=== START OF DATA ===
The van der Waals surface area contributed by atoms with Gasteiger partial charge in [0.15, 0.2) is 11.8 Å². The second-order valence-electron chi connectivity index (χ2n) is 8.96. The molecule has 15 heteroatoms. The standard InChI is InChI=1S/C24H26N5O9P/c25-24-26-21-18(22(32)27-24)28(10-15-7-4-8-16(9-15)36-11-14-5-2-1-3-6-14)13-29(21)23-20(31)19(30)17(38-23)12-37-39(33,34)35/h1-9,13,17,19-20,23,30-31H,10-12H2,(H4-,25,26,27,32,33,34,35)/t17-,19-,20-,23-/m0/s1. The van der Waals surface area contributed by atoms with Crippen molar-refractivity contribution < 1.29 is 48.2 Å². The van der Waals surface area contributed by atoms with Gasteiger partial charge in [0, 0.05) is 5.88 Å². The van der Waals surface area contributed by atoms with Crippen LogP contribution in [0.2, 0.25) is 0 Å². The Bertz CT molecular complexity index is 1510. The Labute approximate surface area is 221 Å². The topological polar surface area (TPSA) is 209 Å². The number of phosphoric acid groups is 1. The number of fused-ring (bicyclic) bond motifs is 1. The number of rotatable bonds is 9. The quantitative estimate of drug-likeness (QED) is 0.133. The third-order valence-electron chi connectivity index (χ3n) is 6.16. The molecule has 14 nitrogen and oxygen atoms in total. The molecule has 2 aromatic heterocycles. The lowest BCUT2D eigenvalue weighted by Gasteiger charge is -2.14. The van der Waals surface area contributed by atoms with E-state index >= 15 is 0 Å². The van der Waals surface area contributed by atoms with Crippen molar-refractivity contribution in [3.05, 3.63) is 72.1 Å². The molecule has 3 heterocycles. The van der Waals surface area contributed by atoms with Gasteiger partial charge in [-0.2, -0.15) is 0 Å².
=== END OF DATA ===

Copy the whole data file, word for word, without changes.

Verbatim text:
The van der Waals surface area contributed by atoms with Gasteiger partial charge in [0.15, 0.2) is 11.8 Å². The second-order valence-electron chi connectivity index (χ2n) is 8.96. The molecule has 15 heteroatoms. The standard InChI is InChI=1S/C24H26N5O9P/c25-24-26-21-18(22(32)27-24)28(10-15-7-4-8-16(9-15)36-11-14-5-2-1-3-6-14)13-29(21)23-20(31)19(30)17(38-23)12-37-39(33,34)35/h1-9,13,17,19-20,23,30-31H,10-12H2,(H4-,25,26,27,32,33,34,35)/t17-,19-,20-,23-/m0/s1. The van der Waals surface area contributed by atoms with Crippen molar-refractivity contribution < 1.29 is 48.2 Å². The van der Waals surface area contributed by atoms with Gasteiger partial charge in [0, 0.05) is 5.88 Å². The van der Waals surface area contributed by atoms with Crippen LogP contribution in [0.2, 0.25) is 0 Å². The Bertz CT molecular complexity index is 1510. The Labute approximate surface area is 221 Å². The topological polar surface area (TPSA) is 209 Å². The number of phosphoric acid groups is 1. The number of fused-ring (bicyclic) bond motifs is 1. The number of rotatable bonds is 9. The quantitative estimate of drug-likeness (QED) is 0.133. The third-order valence-electron chi connectivity index (χ3n) is 6.16. The molecule has 14 nitrogen and oxygen atoms in total. The molecule has 2 aromatic heterocycles. The lowest BCUT2D eigenvalue weighted by Gasteiger charge is -2.14. The van der Waals surface area contributed by atoms with E-state index >= 15 is 0 Å². The van der Waals surface area contributed by atoms with Crippen molar-refractivity contribution in [3.05, 3.63) is 72.1 Å². The molecule has 3 heterocycles. The van der Waals surface area contributed by atoms with Gasteiger partial charge in [-0.2, -0.15) is 0 Å².